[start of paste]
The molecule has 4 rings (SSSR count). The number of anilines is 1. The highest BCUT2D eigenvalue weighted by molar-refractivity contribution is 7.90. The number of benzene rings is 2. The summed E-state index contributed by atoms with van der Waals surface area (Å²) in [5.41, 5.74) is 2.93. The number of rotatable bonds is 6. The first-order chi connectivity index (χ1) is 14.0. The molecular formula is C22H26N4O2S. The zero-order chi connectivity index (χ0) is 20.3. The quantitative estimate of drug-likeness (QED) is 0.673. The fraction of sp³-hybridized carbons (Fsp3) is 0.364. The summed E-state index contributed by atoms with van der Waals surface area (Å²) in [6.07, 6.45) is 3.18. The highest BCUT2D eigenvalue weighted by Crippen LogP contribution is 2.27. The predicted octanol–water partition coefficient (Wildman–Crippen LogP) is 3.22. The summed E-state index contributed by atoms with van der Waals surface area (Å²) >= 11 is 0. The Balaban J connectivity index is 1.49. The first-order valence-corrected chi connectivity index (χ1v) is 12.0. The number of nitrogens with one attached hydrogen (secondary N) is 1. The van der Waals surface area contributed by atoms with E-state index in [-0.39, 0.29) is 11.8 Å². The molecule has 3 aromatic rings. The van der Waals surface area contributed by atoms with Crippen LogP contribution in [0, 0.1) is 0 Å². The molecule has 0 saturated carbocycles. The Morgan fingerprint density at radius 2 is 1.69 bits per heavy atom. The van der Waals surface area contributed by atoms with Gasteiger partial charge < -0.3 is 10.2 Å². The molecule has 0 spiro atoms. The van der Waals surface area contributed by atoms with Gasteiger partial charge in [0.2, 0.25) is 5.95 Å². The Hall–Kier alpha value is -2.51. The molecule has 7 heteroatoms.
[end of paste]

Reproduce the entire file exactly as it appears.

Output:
The molecule has 4 rings (SSSR count). The number of anilines is 1. The highest BCUT2D eigenvalue weighted by molar-refractivity contribution is 7.90. The number of benzene rings is 2. The summed E-state index contributed by atoms with van der Waals surface area (Å²) in [5.41, 5.74) is 2.93. The number of rotatable bonds is 6. The first-order chi connectivity index (χ1) is 14.0. The molecular formula is C22H26N4O2S. The zero-order chi connectivity index (χ0) is 20.3. The quantitative estimate of drug-likeness (QED) is 0.673. The fraction of sp³-hybridized carbons (Fsp3) is 0.364. The summed E-state index contributed by atoms with van der Waals surface area (Å²) in [6.07, 6.45) is 3.18. The highest BCUT2D eigenvalue weighted by Crippen LogP contribution is 2.27. The predicted octanol–water partition coefficient (Wildman–Crippen LogP) is 3.22. The summed E-state index contributed by atoms with van der Waals surface area (Å²) >= 11 is 0. The Balaban J connectivity index is 1.49. The first-order valence-corrected chi connectivity index (χ1v) is 12.0. The number of nitrogens with one attached hydrogen (secondary N) is 1. The van der Waals surface area contributed by atoms with E-state index in [-0.39, 0.29) is 11.8 Å². The molecule has 3 aromatic rings. The van der Waals surface area contributed by atoms with Crippen LogP contribution in [0, 0.1) is 0 Å². The molecule has 0 saturated carbocycles. The Morgan fingerprint density at radius 2 is 1.69 bits per heavy atom. The van der Waals surface area contributed by atoms with Gasteiger partial charge < -0.3 is 10.2 Å². The molecule has 0 spiro atoms. The van der Waals surface area contributed by atoms with Gasteiger partial charge in [0.2, 0.25) is 5.95 Å². The Hall–Kier alpha value is -2.51. The molecule has 7 heteroatoms.